How Long Should I Age Cider To Get a Great Taste? [Your Guide]

Ciders are stored for a while typically a few months or up to a year before drinking. This is done to improve the taste of the drink.

Just like wine is made to achieve its best when stored for years the same is done for ciders.

However, the aging will depend on some factors like the type of cider, the condition of storage, and the fermentation process. Some ciders, mostly the hard ones, are stored and allowed to age for decades.

Some others, mostly wild-fermented ones, would not do well in long storage, and shouldn’t be stored beyond a month or a few years.

For hard ciders, it would be worth the wait when you age them. The effect of aging would be better for strong ciders when you age for a longer period.

How Long Should I Age Cider?

It could be a couple of weeks or months before a cider can reach its optimal flavor.

This is greatly dependent on the yeast used during the brewing process, the fermentation temperature and storage conditions as well as the species of apples used.

The type of storage cans used in terms of how tight they would be will also play a part in determining how long they can be stored and also how much carbonation is also a determining factor.

Most marketers store it for just a little over a year before selling it.

Should I Age Hard Cider? For How Long Should I Age Hard Cider?

How long you should age ciders also depends on how much patience you are willing to exercise to make your drink get to its peak. That’s assuming every other thing is right and in place.

Some brewers may not be willing to wait beyond a week or a month before tasting their creations. Some especially fairly professionals might be willing to wait for months or even a year before drinking it.

Others may decide to age it for up to two years to better enhance its flavors and sweetness.

Does Aging Improve Cider?

The main aim of aging your drink is to enhance its taste. Waiting all the while for your cider to age would be worth it if you do it right.

How long you would wait of course would depend on your taste palate. Aging generally helps reduce the acidic and bitter feeling, and enhances the fruity and nicer smells.


A less-aged cider would taste and smell sharp as a result of the high acidity which would be softened in the process of aging.

On the other hand, an older one would be soft, giving a more equal blend of all the component tastes.

Aging usually brings out the sweetness in the beverage after the acidic conditions subside with time!

However, storing for too long can have a negative effect especially if it comes in contact with oxygen.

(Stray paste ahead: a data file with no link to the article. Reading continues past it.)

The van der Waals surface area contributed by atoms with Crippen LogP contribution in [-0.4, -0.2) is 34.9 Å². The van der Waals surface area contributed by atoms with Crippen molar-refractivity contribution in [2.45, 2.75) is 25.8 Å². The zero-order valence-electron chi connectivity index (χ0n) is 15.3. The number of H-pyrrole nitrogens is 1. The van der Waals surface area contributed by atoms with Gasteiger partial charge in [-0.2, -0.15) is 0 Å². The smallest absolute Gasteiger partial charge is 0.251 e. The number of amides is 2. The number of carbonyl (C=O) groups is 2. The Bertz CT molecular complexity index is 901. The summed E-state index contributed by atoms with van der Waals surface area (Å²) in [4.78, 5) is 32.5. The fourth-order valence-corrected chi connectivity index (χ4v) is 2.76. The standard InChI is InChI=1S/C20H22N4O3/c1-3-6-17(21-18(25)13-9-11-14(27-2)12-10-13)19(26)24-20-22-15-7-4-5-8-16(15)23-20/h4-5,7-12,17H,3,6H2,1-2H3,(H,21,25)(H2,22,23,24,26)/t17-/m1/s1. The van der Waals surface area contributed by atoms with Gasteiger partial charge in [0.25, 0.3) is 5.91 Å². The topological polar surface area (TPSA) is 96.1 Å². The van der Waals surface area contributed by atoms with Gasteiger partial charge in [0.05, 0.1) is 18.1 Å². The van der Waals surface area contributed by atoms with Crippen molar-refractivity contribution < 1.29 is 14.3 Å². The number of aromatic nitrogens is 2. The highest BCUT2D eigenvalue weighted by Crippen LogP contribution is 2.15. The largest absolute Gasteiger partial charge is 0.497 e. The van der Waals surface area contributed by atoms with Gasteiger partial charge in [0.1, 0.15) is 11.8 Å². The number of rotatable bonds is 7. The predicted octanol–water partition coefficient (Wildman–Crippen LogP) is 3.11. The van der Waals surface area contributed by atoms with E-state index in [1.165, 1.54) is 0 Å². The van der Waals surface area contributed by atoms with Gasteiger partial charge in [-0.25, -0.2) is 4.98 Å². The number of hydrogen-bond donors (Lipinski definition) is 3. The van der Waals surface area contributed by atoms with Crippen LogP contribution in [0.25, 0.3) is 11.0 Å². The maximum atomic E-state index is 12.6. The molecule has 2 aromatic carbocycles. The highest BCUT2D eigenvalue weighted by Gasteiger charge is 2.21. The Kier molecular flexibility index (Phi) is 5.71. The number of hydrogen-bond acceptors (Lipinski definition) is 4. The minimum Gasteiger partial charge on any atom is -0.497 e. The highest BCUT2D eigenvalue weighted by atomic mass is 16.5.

The taste of all the ingredients used comes out over time


Apart from the improved taste the color is also something that would change in your drink with time. The color gains more tint and becomes darker after a time of aging.

How Well Do Ciders Age?

Again a lot of factors are at play here, which includes the ingredients and all materials used, and the method employed in brewing. All these factors would decide how long you can store your ciders.

How well some would age is widely unpredictable. Especially wild-fermented ones with endogenous yeast and natural lactic acid bacteria in the juice.

Such wild fermentation can create bacteria that can spoil the drink after a short period. Other times aging might improve the taste beyond your wildest imagination.

The temperature and hygiene also play a role in how well it would age and the level of improvements to expect.

It is easier to predict the ones brewed with commercial yeast and stabilizers.

Fermentation Process ModernVsWide Cider

How well these types of ciders age is partly hinged on the Fermentation process.

Some brewers would filter or pasteurize the juice before bottling to extend shelf life.

Allowing little to no difference to the drink with time since there would be no organism to cause a change in chemical composition.

Any changes that may occur would not be a result of microbes.

Carbonation also kills microbes and prevents harmful molecules.

Types of Apples and Aging

Apple’s that are high in tannins and acids like Kingston Black, Fox whelp, or porter’s perfection would usually age well.

Even if all apple juice can give you a good cider in terms of taste.

Not all ages well. A Lot of factors including the type of apples used in the production determines how well it would age.

Those with high alcohol, tannin, and acids age better. Some brewers would add these types of apples to other sweet ones to create a more unique flavor, that makes it age well.

How to Age Cider to Get the Best Result?

To get the best results, your ciders should be in a perfect temperature somewhere between 50F-600F.

Too cold or too hot can drastically affect the outcome. Fluctuations in temperature might not do you so much good.

It is also best if the storage place is dark, especially if your storage bottles are transparent.

Most people store theirs in a basement room which is fine so long as the temperature can be kept constant all year.

Too much fluctuation in temperature higher than 20 degrees can produce an unpredictable outcome on your drink.

Using dark bottles would give you better outcomes especially when stored in a dark place.

Too many changes put the color, acidity, and flavor of your beer at risk.


Aging your drink would Improve the taste so long as the conditions are right.

Quality apples with high acid, alcohol, and tannin would yield a better result when aged.

Your container should also be right and stored in a dark place and then you wait for your great-tasting finished product.



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